The greatest way to live with honor in this world is to be what we pretend to be.
470 B.C. – 399 B.C.
One of my Saturday morning rituals is to head to Target to do household shopping. Gallon jugs of bottled water are among the staples I buy every trip. Normally I have at least six gallons, so when I go through the checkout line, I put one jug as the first item to be scanned and tell the cashier how many bottles are still in the basket.
One recent Saturday, I’d finished making my purchases and was unloading the groceries into the car. As I picked up the last jug of water, I discovered two snack bars that had been hidden behind it. Apparently, when I was stacking things in the top section of the basket, the snack bars had slipped through the gap and fallen behind the water.
I instinctively looked around to see if anyone had noticed that I was an accidental shoplifter. But there were no guards or security personnel sizing me up or marching purposefully in my direction.
With no conscious thought, various conflicting ideas began to run through my mind. It’s only two snack bars. You didn’t pay for them. It’s only two dollars. No one saw you. You didn’t do it intentionally. There are perishable foods in the car. It’s starting to get warm. The food might spoil. If you go back, the lines might be long. You might have to wait 10 minutes to get checked out. Don’t worry about the bars. It’s no big deal.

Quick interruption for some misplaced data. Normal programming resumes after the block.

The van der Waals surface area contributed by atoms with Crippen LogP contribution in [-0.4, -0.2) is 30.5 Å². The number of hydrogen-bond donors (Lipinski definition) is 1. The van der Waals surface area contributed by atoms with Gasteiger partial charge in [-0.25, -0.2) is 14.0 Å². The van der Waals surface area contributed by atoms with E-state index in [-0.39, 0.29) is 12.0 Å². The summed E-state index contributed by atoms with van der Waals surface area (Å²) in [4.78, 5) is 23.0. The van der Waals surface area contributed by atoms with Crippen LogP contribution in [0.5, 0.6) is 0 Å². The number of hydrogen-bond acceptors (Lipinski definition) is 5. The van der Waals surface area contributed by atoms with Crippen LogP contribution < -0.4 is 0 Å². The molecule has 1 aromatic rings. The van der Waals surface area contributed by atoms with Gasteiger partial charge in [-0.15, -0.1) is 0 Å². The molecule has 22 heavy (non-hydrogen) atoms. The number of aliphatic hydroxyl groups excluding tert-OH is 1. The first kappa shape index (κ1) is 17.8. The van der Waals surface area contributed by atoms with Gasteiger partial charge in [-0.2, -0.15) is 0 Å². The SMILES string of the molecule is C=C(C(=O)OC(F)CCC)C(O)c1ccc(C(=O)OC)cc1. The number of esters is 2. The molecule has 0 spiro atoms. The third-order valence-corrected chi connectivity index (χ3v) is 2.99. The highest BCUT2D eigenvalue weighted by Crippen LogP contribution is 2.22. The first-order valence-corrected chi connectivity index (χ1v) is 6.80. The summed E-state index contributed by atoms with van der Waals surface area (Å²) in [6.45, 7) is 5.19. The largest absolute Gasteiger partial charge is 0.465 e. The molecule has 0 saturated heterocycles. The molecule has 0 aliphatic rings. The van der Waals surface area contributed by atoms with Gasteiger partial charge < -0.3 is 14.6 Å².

I’m not sure what triggered all these rationalizations and justifications. I hadn’t intentionally considered what to do. But for a short time, my mind was conjuring up lots of conflicting messages.
I silenced the random thoughts and asked myself a question which has often served me well: what’s the right thing to do? When faced with a moral dilemma, either large or small, I suggest you stop and ask the same question.
By the way, I was lucky; the line wasn’t long.
It is discouraging how many people are shocked by honesty and how few by deceit.
1899 – 1973
Copyright © 2019 John Chancellor